0

Share this post


Link to post
Share on other sites




Thanks girl---I am just trying to present the information the best I can from what I heard and took notes on! I seriously wish everyone could have been there!

Im gald you did!!!

BTW PLEASE link the news release when its up :D

0

Share this post


Link to post
Share on other sites

Well, I tell ya--I appreciate you taking the time to take notes and posting for us. I would love to have been there. It is exciting to think of what might come out of all this.

0

Share this post


Link to post
Share on other sites

Maybe I'm just extremely skeptical, maybe it's just because I have bad reactions to drugs, but I would still choose the diet. If others want to use it, and it really works, then I am glad for them! B)

0

Share this post


Link to post
Share on other sites

As requested:

http://www.celiac.com/st_prod.html?p_prodid=1310

Alba Therapeutics Announces Positive Celiac Disease Trial Results

Celiac.com 03/14/2006 - Alba Therapeutics Corporation announced today successful completion of Phase Ib proof-of-concept studies for its lead compound, AT1001. In a 21-patient cohort of celiac disease sufferers, the oral administration of AT1001 versus placebo control induced a significantly positive result in the trial's primary target endpoint.

"We anticipated a strong signal, however, the magnitude of the response surpassed our expectations," stated Blake Paterson, M.D., President and CEO of Alba. "We are particularly excited, as to the best of our knowledge this is the first demonstration of a desired and systemic immunological effect resulting from a physiological event at a mucosal surface."

AT1001 is an antagonist to the zonulin system -- a signaling pathway discovered by Alessio Fasano, M.D., Professor of Pediatrics, Medicine and Physiology at the University of Maryland School of Medicine, and the basis of Alba's extensive intellectual property portfolio.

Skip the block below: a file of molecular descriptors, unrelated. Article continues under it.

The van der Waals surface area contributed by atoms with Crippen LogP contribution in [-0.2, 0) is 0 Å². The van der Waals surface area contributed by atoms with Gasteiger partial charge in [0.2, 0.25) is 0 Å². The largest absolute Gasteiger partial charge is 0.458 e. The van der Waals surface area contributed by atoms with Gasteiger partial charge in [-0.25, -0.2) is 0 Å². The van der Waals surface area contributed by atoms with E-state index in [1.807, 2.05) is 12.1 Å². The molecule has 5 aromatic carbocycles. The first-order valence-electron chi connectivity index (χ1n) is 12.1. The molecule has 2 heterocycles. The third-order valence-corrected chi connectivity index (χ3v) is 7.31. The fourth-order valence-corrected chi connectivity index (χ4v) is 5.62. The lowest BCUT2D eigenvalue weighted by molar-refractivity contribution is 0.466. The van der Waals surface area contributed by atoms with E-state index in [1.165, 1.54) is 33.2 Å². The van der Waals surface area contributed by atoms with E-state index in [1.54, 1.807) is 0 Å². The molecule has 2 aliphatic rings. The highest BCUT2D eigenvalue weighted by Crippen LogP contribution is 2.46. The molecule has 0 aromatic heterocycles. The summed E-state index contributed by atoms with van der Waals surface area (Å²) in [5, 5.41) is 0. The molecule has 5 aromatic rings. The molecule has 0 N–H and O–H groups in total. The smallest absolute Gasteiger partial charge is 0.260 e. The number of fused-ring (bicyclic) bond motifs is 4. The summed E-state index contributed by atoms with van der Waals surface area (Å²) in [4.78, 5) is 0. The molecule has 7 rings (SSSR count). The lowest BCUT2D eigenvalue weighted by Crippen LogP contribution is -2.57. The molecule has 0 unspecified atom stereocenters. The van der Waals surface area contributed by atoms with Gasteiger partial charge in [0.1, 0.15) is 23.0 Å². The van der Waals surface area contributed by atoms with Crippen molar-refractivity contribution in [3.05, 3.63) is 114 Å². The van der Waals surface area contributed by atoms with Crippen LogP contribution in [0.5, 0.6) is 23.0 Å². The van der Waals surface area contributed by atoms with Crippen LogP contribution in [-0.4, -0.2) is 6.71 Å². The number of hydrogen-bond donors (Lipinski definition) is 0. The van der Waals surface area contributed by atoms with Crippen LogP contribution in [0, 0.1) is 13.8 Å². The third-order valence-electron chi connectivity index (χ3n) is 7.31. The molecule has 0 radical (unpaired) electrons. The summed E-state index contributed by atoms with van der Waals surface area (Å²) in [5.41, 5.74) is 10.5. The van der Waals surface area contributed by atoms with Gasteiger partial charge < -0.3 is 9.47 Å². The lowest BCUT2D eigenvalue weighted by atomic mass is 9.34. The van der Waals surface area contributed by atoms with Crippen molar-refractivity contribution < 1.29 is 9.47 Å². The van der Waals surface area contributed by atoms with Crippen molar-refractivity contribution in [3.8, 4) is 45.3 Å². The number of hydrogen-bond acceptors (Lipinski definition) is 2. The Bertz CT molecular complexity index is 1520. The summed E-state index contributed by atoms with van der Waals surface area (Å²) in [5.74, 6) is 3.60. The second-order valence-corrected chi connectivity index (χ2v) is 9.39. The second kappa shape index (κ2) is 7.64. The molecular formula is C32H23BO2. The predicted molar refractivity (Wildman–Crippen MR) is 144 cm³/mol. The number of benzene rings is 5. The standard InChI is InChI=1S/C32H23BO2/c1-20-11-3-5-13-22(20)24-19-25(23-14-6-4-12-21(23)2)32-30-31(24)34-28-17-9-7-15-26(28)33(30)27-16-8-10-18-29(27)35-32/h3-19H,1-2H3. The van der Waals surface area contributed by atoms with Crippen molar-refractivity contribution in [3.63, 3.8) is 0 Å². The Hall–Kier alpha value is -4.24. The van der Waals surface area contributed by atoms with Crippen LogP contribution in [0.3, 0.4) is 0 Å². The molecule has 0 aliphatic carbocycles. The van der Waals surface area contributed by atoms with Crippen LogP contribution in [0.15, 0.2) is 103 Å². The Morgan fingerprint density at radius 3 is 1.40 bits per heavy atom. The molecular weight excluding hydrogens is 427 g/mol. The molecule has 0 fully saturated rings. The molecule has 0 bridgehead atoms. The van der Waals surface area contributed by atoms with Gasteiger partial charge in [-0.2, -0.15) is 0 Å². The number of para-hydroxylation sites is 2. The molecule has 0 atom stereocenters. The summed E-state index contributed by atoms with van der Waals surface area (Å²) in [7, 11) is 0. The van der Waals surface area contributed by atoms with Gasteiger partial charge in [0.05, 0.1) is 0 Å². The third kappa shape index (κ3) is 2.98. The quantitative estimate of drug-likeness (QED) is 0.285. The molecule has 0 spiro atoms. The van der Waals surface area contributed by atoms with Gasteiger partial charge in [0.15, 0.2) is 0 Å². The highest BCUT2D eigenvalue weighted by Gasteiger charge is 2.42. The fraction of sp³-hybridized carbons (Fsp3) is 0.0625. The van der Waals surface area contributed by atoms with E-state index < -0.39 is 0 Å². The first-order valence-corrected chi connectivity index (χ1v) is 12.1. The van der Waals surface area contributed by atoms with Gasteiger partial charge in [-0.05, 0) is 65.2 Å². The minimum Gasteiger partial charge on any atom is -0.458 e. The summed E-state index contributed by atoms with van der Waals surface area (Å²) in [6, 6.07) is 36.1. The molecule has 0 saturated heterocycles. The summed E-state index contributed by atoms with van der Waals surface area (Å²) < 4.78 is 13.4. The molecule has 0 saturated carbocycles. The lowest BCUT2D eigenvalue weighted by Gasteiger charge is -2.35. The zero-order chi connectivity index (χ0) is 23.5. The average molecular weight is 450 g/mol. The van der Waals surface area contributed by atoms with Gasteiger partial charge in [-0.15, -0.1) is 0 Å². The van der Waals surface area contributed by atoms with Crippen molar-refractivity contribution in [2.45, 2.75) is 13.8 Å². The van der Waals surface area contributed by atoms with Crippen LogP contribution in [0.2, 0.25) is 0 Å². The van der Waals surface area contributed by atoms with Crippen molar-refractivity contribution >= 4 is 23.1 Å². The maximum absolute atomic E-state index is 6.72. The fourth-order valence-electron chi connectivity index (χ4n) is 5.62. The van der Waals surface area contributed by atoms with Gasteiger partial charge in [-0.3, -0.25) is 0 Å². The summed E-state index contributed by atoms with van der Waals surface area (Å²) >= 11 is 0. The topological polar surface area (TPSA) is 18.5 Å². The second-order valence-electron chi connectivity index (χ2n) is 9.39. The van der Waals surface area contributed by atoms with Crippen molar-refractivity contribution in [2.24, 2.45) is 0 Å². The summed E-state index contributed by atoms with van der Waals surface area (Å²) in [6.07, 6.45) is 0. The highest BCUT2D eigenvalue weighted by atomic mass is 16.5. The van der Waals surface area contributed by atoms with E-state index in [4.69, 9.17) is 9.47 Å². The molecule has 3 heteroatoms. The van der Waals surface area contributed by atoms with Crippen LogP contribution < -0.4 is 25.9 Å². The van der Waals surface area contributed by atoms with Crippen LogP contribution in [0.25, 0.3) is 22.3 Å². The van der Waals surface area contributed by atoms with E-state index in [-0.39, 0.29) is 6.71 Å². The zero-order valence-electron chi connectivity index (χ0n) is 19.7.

About Zonulin

Zonulin is a signaling protein that transiently and reversibly opens the tight junctions ("tj") between the cells of epithelial and endothelial tissues such as the intestinal mucosa, blood brain barrier and pulmonary epithelia. Zonulin appears to be involved in many diseases in which leakage occurs via paracellular transport across epithelial and endothelial tight junctions (tj), and thus may play an important potential role in the treatment of autoimmune diseases.

About Celiac Disease

Celiac disease (celiac disease) is a T-cell mediated auto-immune disease that occurs in genetically susceptible individuals and is characterized by small intestinal inflammation, injury and intolerance to gluten. According to the National Institutes of Health, celiac disease affects approximately 3 million Americans, although the diagnosis is rarely made. The only current treatment for celiac disease is complete elimination of gluten from the diet, which results in remission for some patients.